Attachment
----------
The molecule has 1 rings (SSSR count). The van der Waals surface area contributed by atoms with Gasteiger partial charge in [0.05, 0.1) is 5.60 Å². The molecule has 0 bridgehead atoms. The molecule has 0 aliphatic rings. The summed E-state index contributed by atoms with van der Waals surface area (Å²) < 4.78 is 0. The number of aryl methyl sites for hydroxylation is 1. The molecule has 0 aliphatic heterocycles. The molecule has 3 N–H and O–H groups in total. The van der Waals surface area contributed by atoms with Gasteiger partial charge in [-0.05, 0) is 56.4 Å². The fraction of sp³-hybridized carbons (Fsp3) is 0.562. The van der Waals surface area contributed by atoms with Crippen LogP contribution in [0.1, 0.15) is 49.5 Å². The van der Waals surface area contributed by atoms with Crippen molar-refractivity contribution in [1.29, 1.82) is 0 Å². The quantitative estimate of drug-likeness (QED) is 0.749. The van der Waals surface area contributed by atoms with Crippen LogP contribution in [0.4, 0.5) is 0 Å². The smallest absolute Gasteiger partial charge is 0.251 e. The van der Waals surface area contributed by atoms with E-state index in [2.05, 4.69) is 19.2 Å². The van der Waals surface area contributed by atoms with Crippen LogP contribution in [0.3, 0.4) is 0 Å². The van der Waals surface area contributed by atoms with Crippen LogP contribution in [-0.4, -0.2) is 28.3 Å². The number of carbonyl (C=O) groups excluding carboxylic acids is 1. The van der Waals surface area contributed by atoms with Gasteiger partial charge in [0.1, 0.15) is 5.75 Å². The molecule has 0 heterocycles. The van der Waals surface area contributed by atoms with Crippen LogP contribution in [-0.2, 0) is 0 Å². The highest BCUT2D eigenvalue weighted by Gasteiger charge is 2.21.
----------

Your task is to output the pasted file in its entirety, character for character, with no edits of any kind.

The molecule has 1 rings (SSSR count). The van der Waals surface area contributed by atoms with Gasteiger partial charge in [0.05, 0.1) is 5.60 Å². The molecule has 0 bridgehead atoms. The molecule has 0 aliphatic rings. The summed E-state index contributed by atoms with van der Waals surface area (Å²) < 4.78 is 0. The number of aryl methyl sites for hydroxylation is 1. The molecule has 0 aliphatic heterocycles. The molecule has 3 N–H and O–H groups in total. The van der Waals surface area contributed by atoms with Gasteiger partial charge in [-0.05, 0) is 56.4 Å². The fraction of sp³-hybridized carbons (Fsp3) is 0.562. The van der Waals surface area contributed by atoms with Crippen LogP contribution in [0.1, 0.15) is 49.5 Å². The van der Waals surface area contributed by atoms with Crippen molar-refractivity contribution in [1.29, 1.82) is 0 Å². The quantitative estimate of drug-likeness (QED) is 0.749. The van der Waals surface area contributed by atoms with Crippen LogP contribution in [0.4, 0.5) is 0 Å². The smallest absolute Gasteiger partial charge is 0.251 e. The van der Waals surface area contributed by atoms with E-state index in [2.05, 4.69) is 19.2 Å². The van der Waals surface area contributed by atoms with Crippen LogP contribution in [0.3, 0.4) is 0 Å². The van der Waals surface area contributed by atoms with Crippen LogP contribution in [-0.4, -0.2) is 28.3 Å². The number of carbonyl (C=O) groups excluding carboxylic acids is 1. The van der Waals surface area contributed by atoms with Gasteiger partial charge in [0.1, 0.15) is 5.75 Å². The molecule has 0 heterocycles. The van der Waals surface area contributed by atoms with Crippen LogP contribution in [-0.2, 0) is 0 Å². The highest BCUT2D eigenvalue weighted by Gasteiger charge is 2.21.